No GST On Petroleum As Of Now, Says Union Finance Secretary Hasmukh Adhia
In an exclusive interview with Suman K. Jha of BW Businessworld, Union Finance Secretary Hasmukh Adhia says the far-reaching reforms in indirect taxation actually trundled in without the anticipated side-effects, like an initial drop in revenue or an uptick in inflation
It has been a year since the Goods and Services Tax (GST) was rolled out. In an exclusive interview with Suman K. Jha of BW Businessworld, Union Finance Secretary Hasmukh Adhia says the far-reaching reforms in indirect taxation actually trundled in without the anticipated side-effects, like an initial drop in revenue or an uptick in inflation. Fuels, though, he admits, are likely to stay out of the ambit of the GST for a while.
How would you describe the journey of the GST since it was rolled out a year ago?
It’s been hectic, but rewarding. The challenge of coping with the initial glitches and removing the information gap among business people - that was something we had to cope with, but it was very exciting to do so. And at the end of the first year, we find that the results have been very, very satisfying.
Could you enumerate some of the satisfying results?
Well, first of all, we would normally expect three things to happen when GST is implemented. The first is the GDP growth rate going down, which is the experience in many countries. The second thing is, inflation going up, which is our second worry. The third is that (the government’s) revenues may decline, because of the new system of taxation. But we are happy that in India, none of these things have happened.
There is absolutely no impact on inflation. The GDP growth rates of the last three quarters of 2017-18 are absolutely on the rise. This year too, expectations are of a rise (in the GDP). And finally, revenues have not been too bad. The average was said to be 12-13 per cent (higher) compared to the pre-GST period last year - so that’s not so bad.
And what have been the biggest lessons from the GST rollout?
There are a lot of learnings, but one important learning is that in spite of whatever preparations you make, you cannot completely rely on the technology. Technology can sometimes fail you at the last moment. So one has to keep a tab on that and always keep an alternative plan ready.
Going forward, what are the core challenges?
There are no major challenges as such, but the future agenda would be to implement the new system of filing returns –to make a very good software for it –to have it tested very well by people and business people and to then, implement it. That is the top priority. The second thing is, there are huge changes which are required in the law, which we ought to do as early as possible.
There has been some talk of doing away with the 28 per cent slab of the GST, by even the Chief Economic Advisor. What are your thoughts on the issue?
Well, it’s not possible immediately. There is a need for rationalisation of slabs. But it can only happen over a period of time, not immediately.
Maybe one year down the line...?
I don’t know. It depends on the revenue buoyancy.
Could we see some movement towards reducing the number of slabs?
That’s what I said. Rationalising of slabs and reducing the number of slabs is one and the same thing. So, it’s not possible immediately. We’ll have to wait and see.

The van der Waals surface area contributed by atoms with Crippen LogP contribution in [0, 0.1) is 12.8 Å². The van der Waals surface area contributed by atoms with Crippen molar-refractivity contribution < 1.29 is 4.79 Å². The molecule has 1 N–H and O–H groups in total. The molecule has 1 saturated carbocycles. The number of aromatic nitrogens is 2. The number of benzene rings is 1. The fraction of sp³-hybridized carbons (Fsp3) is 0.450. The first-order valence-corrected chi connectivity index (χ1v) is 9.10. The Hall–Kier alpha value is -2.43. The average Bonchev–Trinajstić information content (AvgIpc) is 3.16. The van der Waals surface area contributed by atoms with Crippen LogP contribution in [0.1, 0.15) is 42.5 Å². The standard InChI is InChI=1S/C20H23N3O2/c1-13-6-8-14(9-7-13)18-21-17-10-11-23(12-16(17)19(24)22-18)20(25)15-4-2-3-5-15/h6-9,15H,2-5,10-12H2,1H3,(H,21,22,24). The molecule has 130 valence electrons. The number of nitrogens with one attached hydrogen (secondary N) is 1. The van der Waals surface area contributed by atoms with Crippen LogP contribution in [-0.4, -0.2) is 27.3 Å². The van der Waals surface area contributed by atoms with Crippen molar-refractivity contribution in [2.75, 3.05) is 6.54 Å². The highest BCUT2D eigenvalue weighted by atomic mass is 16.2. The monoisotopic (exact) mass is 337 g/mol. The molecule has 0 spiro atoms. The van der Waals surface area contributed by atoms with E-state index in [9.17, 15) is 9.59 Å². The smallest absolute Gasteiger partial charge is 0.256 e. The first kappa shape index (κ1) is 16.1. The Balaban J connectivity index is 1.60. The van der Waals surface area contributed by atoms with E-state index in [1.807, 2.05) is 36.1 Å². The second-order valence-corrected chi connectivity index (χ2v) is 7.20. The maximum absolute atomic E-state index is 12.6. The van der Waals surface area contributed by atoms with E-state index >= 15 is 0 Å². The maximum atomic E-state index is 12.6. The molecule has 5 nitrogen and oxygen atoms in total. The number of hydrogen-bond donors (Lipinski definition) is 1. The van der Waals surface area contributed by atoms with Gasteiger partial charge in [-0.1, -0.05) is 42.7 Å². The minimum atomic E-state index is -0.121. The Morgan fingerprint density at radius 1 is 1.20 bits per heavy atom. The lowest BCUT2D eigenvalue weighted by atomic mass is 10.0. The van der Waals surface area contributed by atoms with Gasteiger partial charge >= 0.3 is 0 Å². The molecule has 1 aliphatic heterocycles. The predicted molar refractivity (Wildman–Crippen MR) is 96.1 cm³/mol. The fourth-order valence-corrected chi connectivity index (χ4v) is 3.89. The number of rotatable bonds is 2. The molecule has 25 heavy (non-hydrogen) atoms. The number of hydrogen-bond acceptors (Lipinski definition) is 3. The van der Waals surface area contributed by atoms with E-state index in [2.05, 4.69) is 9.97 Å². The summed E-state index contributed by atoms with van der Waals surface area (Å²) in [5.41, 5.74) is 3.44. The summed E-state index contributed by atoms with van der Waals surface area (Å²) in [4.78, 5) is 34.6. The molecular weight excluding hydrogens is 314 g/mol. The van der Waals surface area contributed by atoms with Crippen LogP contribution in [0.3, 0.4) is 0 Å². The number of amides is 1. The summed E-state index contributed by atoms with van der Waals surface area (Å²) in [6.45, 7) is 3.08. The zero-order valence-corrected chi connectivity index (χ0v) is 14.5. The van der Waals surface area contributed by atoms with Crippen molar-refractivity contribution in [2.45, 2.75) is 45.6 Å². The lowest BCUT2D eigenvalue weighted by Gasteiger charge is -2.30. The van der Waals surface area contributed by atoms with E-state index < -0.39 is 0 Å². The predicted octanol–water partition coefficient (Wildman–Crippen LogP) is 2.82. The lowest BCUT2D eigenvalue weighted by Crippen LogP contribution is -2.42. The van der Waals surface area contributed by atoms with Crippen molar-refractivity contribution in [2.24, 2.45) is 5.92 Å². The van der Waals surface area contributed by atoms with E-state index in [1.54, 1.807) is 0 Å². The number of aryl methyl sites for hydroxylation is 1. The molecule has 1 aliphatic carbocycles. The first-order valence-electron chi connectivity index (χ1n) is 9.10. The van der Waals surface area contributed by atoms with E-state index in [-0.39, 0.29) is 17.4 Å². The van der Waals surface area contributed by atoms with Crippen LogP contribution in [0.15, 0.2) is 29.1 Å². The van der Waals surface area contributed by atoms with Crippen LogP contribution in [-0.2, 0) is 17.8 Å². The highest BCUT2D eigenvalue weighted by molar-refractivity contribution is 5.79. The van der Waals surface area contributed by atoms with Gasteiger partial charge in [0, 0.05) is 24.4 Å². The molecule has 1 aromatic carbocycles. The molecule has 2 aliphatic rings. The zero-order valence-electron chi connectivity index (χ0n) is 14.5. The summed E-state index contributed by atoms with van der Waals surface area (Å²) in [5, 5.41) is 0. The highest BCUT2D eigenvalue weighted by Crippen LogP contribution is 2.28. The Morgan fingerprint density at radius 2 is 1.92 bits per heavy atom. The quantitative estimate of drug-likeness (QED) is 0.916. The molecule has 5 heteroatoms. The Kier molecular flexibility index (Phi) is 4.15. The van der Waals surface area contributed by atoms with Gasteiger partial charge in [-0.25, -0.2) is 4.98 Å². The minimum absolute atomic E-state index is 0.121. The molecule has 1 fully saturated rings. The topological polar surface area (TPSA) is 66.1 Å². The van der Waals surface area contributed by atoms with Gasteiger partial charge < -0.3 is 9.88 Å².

Glitches in GST refunds have adversely impacted exporters. Do you think this is all a thing of the past?
We have already cleared about Rs 38,000 crore of refunds. Now what remains is only 10 per cent. That’s it. Big figures on refund are a thing of the past now. They (exporters) are already in the net and whenever there are any issues, they are interacting with us. I don’t think it’s true that they are still not fully integrated.
There were issues with the textile industry, which we sorted out immediately. We made so many changes in the textile sector, in the diamond cutting sector and a lot of other sectors too. So, now they’re fully on board and even if there are any more issues, we can always look into them too.
What about the micro, small and medium enterprises (MSME) and the real estate sector?
The MSMEs also realise the benefits of coming into GST now and because they are formalised, because they pay regular tax and because they have a turnover record, now it’s become easier for them to take finance from banks. So, some of the MSMEs have really told that us that they have benefited out of this. And our rate of taxation is not wild enough to affect the real estate sector.
But yes, there were certain real estate projects that were in the pipeline and those were the ones in which input tax credit was not available prior to GST. They say that was the time when most of these projects were finished and now only the remaining part of the projects are to be completed.
So now, there is no input tax credit availability (for such projects). So for transition projects, there was a little bit of an issue. But there too, we have clarified that proportionately you (the real estate sector) can take (input tax credit) now.
Are you satisfied with the revenue collections?
So far yes. But we need to do much more.
What are your targets for the next quarter or the next few months?
We should be getting at least Rs 1 lakh crore per month on an average, which should be about Rs 12 lakh crore per annum – at least for the 2018-19 gross.
What about compensations for manufacturing states?
They have been given (compensations) very regularly. They are not suffering. We kept our commitment of a 14 per cent growth rate - we are giving it to them.
Will we see ATF (aviation turbine fuel) and natural gas in the GST net soon? You have spoken of this. Natural gas and aviation turbine fuel are the first two candidates for the GST net, which can be looked into, but this is for the GST Council to decide.
So, is this on the agenda for the July 21 meeting?
No, the agenda has not been finalised yet. We will see.